How to Cook Van de Kamp's Fish Sticks

by Sommer Leigh

Van de Kamp's Seafood started in 1915 with a potato chip stand. In 1930, the business expanded into restaurants featuring batter-fried halibut. From there the company started a frozen fish line focused on crunchy fish fillets and fish sticks. Today its fish sticks are made from a 100 percent whole white Alaskan pollock fish fillet covered in a wheat flour breading. To ensure quality and food safety, Van de Kamp's offers specific cooking instructions for its product. When followed correctly, the fish sticks should come out crisp and cooked through.

Preheat the oven to 425 degrees F.

Remove the fish sticks from the freezer when the oven is preheated; do not thaw the fish sticks beforehand.

Cut open the plastic pouch containing the fish sticks with a pair of sharp, clean kitchen shears.

Lay the fish sticks evenly on a baking sheet; do not overlap the fish sticks.

Place the baking pan in the oven on the middle rack.

Cook the fish sticks for about six minutes.

Turn the fish sticks over gently with a pair of tongs.

Cook the fish sticks for about another six minutes, or until the fish sticks are browned and crisp.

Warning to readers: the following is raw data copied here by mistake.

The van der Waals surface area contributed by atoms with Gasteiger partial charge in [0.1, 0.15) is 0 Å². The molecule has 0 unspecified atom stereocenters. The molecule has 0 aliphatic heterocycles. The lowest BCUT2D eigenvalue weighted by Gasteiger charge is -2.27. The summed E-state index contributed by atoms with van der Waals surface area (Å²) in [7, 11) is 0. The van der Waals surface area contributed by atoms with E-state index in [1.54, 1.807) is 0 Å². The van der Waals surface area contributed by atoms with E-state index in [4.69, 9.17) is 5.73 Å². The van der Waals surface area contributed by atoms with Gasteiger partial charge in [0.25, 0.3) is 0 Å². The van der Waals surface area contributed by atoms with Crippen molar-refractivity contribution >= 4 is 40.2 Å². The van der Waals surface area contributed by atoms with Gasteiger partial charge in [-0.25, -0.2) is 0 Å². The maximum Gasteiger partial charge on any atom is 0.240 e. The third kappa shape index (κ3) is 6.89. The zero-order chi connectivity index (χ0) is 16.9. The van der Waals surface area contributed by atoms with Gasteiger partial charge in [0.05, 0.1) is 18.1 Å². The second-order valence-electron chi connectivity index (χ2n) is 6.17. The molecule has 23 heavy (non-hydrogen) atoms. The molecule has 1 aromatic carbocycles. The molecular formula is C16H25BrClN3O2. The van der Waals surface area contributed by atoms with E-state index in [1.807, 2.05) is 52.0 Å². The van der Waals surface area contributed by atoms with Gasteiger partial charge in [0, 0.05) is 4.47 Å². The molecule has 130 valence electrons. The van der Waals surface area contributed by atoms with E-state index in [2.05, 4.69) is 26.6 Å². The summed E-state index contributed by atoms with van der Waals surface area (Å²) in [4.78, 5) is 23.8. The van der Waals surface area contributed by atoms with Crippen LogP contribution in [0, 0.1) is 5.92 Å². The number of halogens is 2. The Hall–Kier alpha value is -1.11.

Remove the fish sticks from the oven and let them sit for three minutes before serving.


  • Serve the fish sticks with tartar sauce, ketchup, honey mustard or a sauce made of equal parts ketchup and hot sauce.

    Use Van de Kamp's fish sticks in fish tacos. Just place the cooked fish sticks in tortillas and top with coleslaw, sour cream, avocado and shredded cheese.

    Refrigerate any fish sticks you do not eat.

Photo Credits

  • milla1974/iStock/Getty Images

About the Author

Sommer Leigh has produced home, garden, family and health content since 1997 for such nationally known publications as "Better Homes and Gardens," "Ladies' Home Journal," "Midwest Living," "Healthy Kids" and "American Baby." Leigh also owns a Web-consulting business and writes for several Internet publications. She has a Bachelor of Science in information technology and Web management from the University of Phoenix.